Eggplant and I have not always gotten along. Apparently I am not alone in this. But I was able to overcome my issues with eggplant thanks to a fabulous little Greek casserole I had while traveling in Europe. Called moussaka. No, I wasn't sure what was in it before I tried it. Probably best. But I can confirm that it's meaty, creamy, starchy, and all-around fabulous. And it may just convert some eggplant-phobics in your life, too.
From Kokkari: Contemporary Greek Flavors
2 globe eggplants, each about 1 pound
½ cup plus 2 tablespoons olive oil
Sea salt and freshly ground black pepper
2 pounds Yukon gold or other yellow-fleshed potatoes
1 large egg
2 large egg yolks
½ cup grated kefalotyri or Parmesan cheese
½ cup Greek-style whole-milk yogurt, homemade or purchased
¼ teaspoon ground nutmeg
Preheat the oven to 425°F. Remove the ends of the eggplants and score them lengthwise in 4 to 6 places, then cut crosswise into ½-inch-thick slices. Arrange on a wire rack and salt both sides lightly. Let drain for about 1 hour, then pat dry.
In a bowl, combine the eggplant slices and the ½ cup olive oil. Toss to coat the slices evenly, then arrange them on a heavy baking sheet in one layer. Season both sides with salt, using a total of 1 teaspoon. Grind some pepper over the top and bake until the eggplant is tender, 20 to 25 minutes.
Peel the potatoes and slice them ⅜-inch thick. Toss them in a bowl with the 2 tablespoons olive oil, 1 teaspoon salt, and a few grinds of pepper. Arrange them on a heavy baking sheet in one layer and bake until tender, 20 to 25 minutes. (You can bake them at the same time as the eggplant.)
Whisk the béchamel until smooth and no longer stiff. Whisk in the egg, egg yolks, cheese, yogurt, and nutmeg to make a custard topping.
In a 15x10x2-inch baking dish, arrange the roasted potatoes in a single layer. Top with the lamb filling, compacting it into an even layer with the back of a wooden spoon. Top with the roasted eggplant slices in a single layer. Dollop the custard topping on top, then spread gently into an even layer. Set on a baking sheet and bake until well browned and set but still quivery, 45 to 50 minutes. Let cool for at least 45 minutes before slicing.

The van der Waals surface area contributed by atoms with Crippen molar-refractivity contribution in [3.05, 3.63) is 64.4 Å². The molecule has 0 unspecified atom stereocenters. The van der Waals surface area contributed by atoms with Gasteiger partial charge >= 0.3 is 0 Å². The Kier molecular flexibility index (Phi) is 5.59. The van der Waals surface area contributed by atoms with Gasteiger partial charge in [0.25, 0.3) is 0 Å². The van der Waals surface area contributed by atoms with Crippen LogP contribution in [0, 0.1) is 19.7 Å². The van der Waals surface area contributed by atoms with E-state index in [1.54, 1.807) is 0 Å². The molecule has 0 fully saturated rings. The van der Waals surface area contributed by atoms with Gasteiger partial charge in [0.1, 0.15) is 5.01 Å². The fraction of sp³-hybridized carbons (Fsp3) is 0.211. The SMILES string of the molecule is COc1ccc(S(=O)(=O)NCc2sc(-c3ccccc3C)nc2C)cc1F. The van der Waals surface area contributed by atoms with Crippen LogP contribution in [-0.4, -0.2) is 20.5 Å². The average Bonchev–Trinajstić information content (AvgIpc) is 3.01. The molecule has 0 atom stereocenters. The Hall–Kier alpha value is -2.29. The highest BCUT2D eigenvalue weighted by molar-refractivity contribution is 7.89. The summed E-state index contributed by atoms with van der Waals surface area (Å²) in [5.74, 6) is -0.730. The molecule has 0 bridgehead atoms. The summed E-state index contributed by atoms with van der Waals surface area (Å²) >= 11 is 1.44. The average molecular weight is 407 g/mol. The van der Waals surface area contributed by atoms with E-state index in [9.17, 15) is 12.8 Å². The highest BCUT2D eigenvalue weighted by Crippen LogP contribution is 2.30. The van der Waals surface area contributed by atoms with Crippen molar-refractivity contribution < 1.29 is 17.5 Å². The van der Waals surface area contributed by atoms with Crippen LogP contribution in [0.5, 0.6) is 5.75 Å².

1 cup (2 sticks) unsalted butter
1 cup all-purpose flour
7½ cups whole milk, warmed
In a large, heavy pot, melt the butter over medium-low heat. Whisk in the flour all at once and cook, whisking constantly, until the mixture just begins to darken and smell nutty, about 3 minutes.
Add 2 cups of the milk to the pot and whisk until smooth. Add another 2 cups and whisk again until smooth. The mixture will look like creamy mashed potatoes. Whisk in the remaining 3½ cups of milk and 1½ teaspoons salt. Bring to a boil, reduce the heat to low, and cook for 20 minutes to eliminate the raw flour taste. Stir frequently with a wooden spoon to prevent the sauce from scorching, and scrape the sides of the pot occasionally with a heatproof rubber spatula.
Transfer the sauce to a large bowl and cover loosely with plastic wrap. Let cool.
¼ cup extra-virgin olive oil
1 pound white onions, chopped
2½ pounds ground lamb shoulder
¼ cup Italian tomato paste
2 tablespoons honey
2 bay leaves
1½ teaspoons ground allspice
1½ teaspoons ground nutmeg
1½ teaspoons ground cinnamon
Sea salt and freshly ground pepper
Pour the olive oil and the onions in a large skillet. Sauté over high heat until the onions soften slightly and begin to smell sweet, about 4 minutes. Do not allow them to color. Add the ground lamb and sauté, breaking up the meat with a wooden spoon, until the lamb is no longer pink and there are no clumps, about 3 minutes. Continue cooking until the meat releases its juices, 2 to 3 minutes longer. Drain in a colander set over a bowl. Return the meat to the skillet. Let the juices settle for about 5 minutes, then skim the surface fat with a soup spoon and return the skimmed juices to the skillet with the lamb.
Add the tomato paste, honey, bay leaf, allspice, nutmeg, cinnamon, ½ tablespoon salt, and several grinds of pepper. Simmer gently, uncovered, stirring occasionally, until all the liquid has been absorbed and the meat is moist but not soupy, about 10 minutes. Remove the bay leaf.